New Look hails progress but says there are still challenges ahead
It’s fashion retailer New Look’s 50th anniversary year and while the company isn’t quite where it would have wanted to be as it hits its half-century, it does seem to be getting back on track after a very bruising few years.
On Tuesday, it hailed a return to underlying profitability in the year to March 30, driven by its turnaround plan, and said it has entered the new financial year with “financial and operational stability.”
What did that mean in numbers? Well, it's worth pointing out that the accounts cover a 53-week period compare to a 52-week one in the previous financial year, so the revenue figures were flattered by that extra week.
In its continuing operations – that is, the UK and Republic of Ireland (ROI) retail, e-tail, third party e-tail, franchise, plus France and Poland – it recorded a revenue drop of 3.8% to £1.239bn. This was in line with expectations given the focus on driving more profitable sales through a reduced number of stores.
The core like-for-like business (the UK and Irish directly-operated retail and e-tail ops) saw a sales fall of 1.6%, much narrower than the 11.6% plunge of a year earlier. It's important that New Look’s UK and Ireland operations should see strong signs of progress as it has been retreating from its international businesses. Its international strategic review has meant the closure of its China venture and appointment of administrators in Belgium, France and Poland.
On the profits front, it saw much higher core adjusted EBITDA, rising to £80.2m from £18m, “demonstrating strength in key focus areas following [the] financial restructuring.” And its core underlying operating profit was £33.2m after a loss of £35.7m a year ago. However, the statutory pre-tax loss was a hefty £522m compared to a loss of £190.2m in the previous financial year, mainly due to a £423.3m non-cash goodwill and brand impairment charge linked to the restructuring.
And of course, company debt is now much lower after its comprehensive restructuring plan launched last month. Long-term debt has been cut to £350m from £1.35bn and it has £150m of new long-term capital.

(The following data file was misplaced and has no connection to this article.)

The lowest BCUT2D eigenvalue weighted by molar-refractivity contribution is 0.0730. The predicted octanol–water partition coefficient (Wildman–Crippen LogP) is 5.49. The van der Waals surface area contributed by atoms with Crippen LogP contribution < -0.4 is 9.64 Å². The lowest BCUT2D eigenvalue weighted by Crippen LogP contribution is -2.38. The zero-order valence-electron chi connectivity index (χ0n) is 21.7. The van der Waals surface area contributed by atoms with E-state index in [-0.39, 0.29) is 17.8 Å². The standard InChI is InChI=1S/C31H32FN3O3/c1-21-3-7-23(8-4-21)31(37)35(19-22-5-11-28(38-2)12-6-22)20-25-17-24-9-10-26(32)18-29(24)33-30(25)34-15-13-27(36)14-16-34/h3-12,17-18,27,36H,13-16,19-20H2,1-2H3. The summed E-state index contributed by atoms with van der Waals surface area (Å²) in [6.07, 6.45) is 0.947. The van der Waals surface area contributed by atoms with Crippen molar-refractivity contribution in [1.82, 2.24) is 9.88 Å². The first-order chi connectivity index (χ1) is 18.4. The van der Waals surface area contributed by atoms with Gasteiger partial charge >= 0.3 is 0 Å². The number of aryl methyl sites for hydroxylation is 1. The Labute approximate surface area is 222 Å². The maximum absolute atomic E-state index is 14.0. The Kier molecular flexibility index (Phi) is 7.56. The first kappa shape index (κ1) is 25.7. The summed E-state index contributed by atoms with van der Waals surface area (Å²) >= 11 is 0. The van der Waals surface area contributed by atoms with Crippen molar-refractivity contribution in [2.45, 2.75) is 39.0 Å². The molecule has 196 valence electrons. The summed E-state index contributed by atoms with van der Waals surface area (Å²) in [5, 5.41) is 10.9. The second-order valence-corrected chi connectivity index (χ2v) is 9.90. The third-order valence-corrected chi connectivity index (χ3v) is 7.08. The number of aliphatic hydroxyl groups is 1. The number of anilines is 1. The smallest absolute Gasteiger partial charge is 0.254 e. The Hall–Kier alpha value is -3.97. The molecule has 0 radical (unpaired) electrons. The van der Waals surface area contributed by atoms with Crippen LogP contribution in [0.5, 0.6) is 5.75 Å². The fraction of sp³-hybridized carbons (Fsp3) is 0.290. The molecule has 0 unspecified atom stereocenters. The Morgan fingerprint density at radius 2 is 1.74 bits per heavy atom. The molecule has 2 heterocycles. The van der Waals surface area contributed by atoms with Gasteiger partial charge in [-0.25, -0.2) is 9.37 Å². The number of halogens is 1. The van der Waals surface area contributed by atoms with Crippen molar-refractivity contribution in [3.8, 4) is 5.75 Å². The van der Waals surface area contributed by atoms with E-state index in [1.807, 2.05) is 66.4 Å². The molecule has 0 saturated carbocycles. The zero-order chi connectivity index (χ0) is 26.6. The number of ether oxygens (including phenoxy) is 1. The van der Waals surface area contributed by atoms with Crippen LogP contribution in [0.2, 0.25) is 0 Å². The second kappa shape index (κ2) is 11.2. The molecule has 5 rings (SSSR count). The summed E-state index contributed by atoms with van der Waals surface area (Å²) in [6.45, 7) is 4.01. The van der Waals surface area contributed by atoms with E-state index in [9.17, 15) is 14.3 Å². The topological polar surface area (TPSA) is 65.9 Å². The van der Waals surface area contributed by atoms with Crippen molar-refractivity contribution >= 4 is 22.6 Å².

So clearly, what we have is a company that's getting back on its feet but still has a way to go before its recovery can be declared complete.
New Look highlighted the progress it has made, hailing its year-on-year increase in profitability across key womenswear categories such as dresses, separates and ‘going out’, but said there are challenges still being addressed, particularly with footwear and accessories.
There was good news on its like-for-like customer conversion. It improved both in-store (+3.5 percentage pts) and online (+5.5 percentage pts), and the chain kept its number two UK womenswear market share position (18 to 44 age range). It even said it outperformed the UK market for core women’s clothing in stores by 4.5 percentage pts.
As the figures suggest, the company has been driving its e-commerce operations forward, with a bigger focus on profitable sales and that meant e-commerce underlying operating profit soared 78.2% to £21.2m. And the e-tail focus helped its shops too as click & collect and e-tail returns “continue to drive footfall into stores.” It has also launched ‘order in-store, collect in-store’ and photo search functionality, further enhancing the customer experience and said sales from its mobile app now account for 10% of e-commerce turnover.
So how does management feel at this stage in the game? Executive Chairman Alistair McGeorge on Tuesday talked up how much has been achieved and the progress made. He highlighted how the e-commerce and store businesses “are now working together better than ever, and we are starting to see the benefits of improved speed to market.”
But he conceded that the past year has been “incredibly challenging for our colleagues, investors, suppliers, creditors and other stakeholders” and although New Look “enters the new financial year in a fundamentally healthier and stronger position, in many respects, today marks the starting line. We have more work to do to enhance trading and deliver further operational improvements as we continue our turnaround plans.”
He expects the retail environment “to remain as challenging as ever in the year ahead, with continued Brexit uncertainty and unseasonable weather impacting current trading,” although frustratingly, he didn't expand further on just what is happening with current trading.
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